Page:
by Vaidik Trivedi
Stony Brook University kicked off the celebrations of Black History Month with a Conversation with Spike Lee, as a part of the Presidential Lecture Series on Wednesday, Feb 5, in Staller Centre.
“Stony Brook University has been celebrating the Black History month for more than half a century,” Stony Brook interim President Michael Bernstein said. “We are proud of our diverse campus and the students who make it possible.”
Black History month is an annual tradition that celebrates the African American experience with educational, social and cultural programs. The theme for this year’s Black History months is ‘Sankofa,’ which means ‘it is not taboo to fetch what is at risk of being left behind,’ along with an underlying theme of ‘Owning your own narrative.’
“It is something that everyone wants, which is essentially a choice,” Marvin Paul, a junior studying biology, said. “People want to have their stories told by them, instead of other sources like mainstream media while being comfortable in your own skin and body.”
Writer, director, producer, actor, author and educator, Spike Lee, addressed an enthusiastic audience, talking about his personal struggles, the political scenario of the country and what it means to narrate your own story. The filmmakers started his address by referencing President Trump’s state of the Union address, criticizing the President while urging students to register to vote.
“We have an opportunity again this election to vote him out of office,” Lee said. “To everyone who is here, please register to vote and exercise it.”
Lee talked about how Sankofa, or owning your own narrative, can have a huge impact on society. History has been written by the people in power and tend to miss out or eliminate their wrong doings, Lee said.
“We hear about George Washington being the ‘Father of Our Country’,” he said. “You don’t hear that Washington was a slave-owner. One of the things that has kept the black community from being unified is that we have been fed lies.”
Misrepresentation of African Americans in movies was something that Lee hated while growing up which motivated him to pursue his career in filmmaking.
“When I decided to make films, I wanted to show the truth,” Lee said.
While directing his hit movie Malcom X in the early 1990s, Lee lost the funding from his production house over the length of the movie and creative differences in the movie’s editing phase.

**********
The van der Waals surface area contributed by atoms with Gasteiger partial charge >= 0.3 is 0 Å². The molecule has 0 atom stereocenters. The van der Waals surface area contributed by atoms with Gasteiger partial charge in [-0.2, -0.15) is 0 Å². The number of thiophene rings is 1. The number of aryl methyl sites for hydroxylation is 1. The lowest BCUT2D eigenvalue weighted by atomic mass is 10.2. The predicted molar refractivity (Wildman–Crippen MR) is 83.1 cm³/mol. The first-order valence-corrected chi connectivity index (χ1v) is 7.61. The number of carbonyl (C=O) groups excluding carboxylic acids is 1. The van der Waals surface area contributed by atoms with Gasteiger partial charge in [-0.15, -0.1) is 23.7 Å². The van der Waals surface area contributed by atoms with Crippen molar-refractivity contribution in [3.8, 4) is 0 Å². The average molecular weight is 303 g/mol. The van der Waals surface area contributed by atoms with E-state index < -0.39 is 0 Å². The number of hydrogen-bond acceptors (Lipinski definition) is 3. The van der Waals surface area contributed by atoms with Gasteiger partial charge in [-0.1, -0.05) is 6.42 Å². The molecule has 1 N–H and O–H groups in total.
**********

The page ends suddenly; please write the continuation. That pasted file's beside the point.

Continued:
“My whole life I had to fight through things like that,” he said. “That was just another example of what I had experienced. There was no question of what I had to do.”
Lee refused to back down and secured funding from his African American friends and associates including Prince, Michael Jordan, Oprah Winfrey and others, to finish the movie on his creative terms. He emphasized that maintaining the creative control over his film helped convey the story of Malcom X, one of the biggest Civil Rights Activists, in a realistic and honest manner.
The highly critically acclaimed movie was selected for preservation in the United States National Film Registry by the Library of Congress as being “culturally, historically, or aesthetically significant,” in 2010.
Lee emphasized the importance of education for everyone. Recounting his own personal experiences, Lee said that education is the most powerful weapon to fight inequality and discrimination.
“My grandmother worked for 50 years and saved money to pay for my education and my filmmaking degree at NYU,” Lee said. “She knew that education was what was going to lift us out of slavery.”
Kiara Arias, a Political Science major who attended the event said that such events and speakers are important to raise awareness and celebrate thousands of African American people from the past who strived to make the world a better and fairer place.
“This month is about acknowledging the obstacles that black people faced in America,” Arias said. “And appreciating them because despite all these challenges like slavery, discrimination and inequality they were able to accomplish a lot.”